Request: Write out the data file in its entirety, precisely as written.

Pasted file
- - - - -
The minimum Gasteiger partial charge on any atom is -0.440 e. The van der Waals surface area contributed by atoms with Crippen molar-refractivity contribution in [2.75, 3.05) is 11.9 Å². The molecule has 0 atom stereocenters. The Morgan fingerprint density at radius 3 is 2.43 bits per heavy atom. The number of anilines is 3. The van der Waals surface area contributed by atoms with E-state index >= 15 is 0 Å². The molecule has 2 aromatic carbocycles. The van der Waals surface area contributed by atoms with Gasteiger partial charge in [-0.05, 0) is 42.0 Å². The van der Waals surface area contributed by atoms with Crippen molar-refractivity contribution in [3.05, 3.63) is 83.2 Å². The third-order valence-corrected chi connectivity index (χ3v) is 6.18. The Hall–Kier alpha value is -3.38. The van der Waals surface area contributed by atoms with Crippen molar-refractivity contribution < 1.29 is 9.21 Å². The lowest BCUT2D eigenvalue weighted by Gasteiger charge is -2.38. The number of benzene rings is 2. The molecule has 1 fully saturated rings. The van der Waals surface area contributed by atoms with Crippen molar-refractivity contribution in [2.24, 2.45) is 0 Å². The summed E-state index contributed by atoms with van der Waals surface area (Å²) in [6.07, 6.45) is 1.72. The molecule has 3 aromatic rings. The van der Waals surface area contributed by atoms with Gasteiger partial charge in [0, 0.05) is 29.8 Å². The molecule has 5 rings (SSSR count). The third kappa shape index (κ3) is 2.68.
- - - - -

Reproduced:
The minimum Gasteiger partial charge on any atom is -0.440 e. The van der Waals surface area contributed by atoms with Crippen molar-refractivity contribution in [2.75, 3.05) is 11.9 Å². The molecule has 0 atom stereocenters. The Morgan fingerprint density at radius 3 is 2.43 bits per heavy atom. The number of anilines is 3. The van der Waals surface area contributed by atoms with E-state index >= 15 is 0 Å². The molecule has 2 aromatic carbocycles. The van der Waals surface area contributed by atoms with Gasteiger partial charge in [-0.05, 0) is 42.0 Å². The van der Waals surface area contributed by atoms with Crippen molar-refractivity contribution in [3.05, 3.63) is 83.2 Å². The third-order valence-corrected chi connectivity index (χ3v) is 6.18. The Hall–Kier alpha value is -3.38. The van der Waals surface area contributed by atoms with Crippen molar-refractivity contribution < 1.29 is 9.21 Å². The lowest BCUT2D eigenvalue weighted by Gasteiger charge is -2.38. The number of benzene rings is 2. The molecule has 1 fully saturated rings. The van der Waals surface area contributed by atoms with Crippen molar-refractivity contribution in [2.24, 2.45) is 0 Å². The summed E-state index contributed by atoms with van der Waals surface area (Å²) in [6.07, 6.45) is 1.72. The molecule has 3 aromatic rings. The van der Waals surface area contributed by atoms with Gasteiger partial charge in [0, 0.05) is 29.8 Å². The molecule has 5 rings (SSSR count). The third kappa shape index (κ3) is 2.68.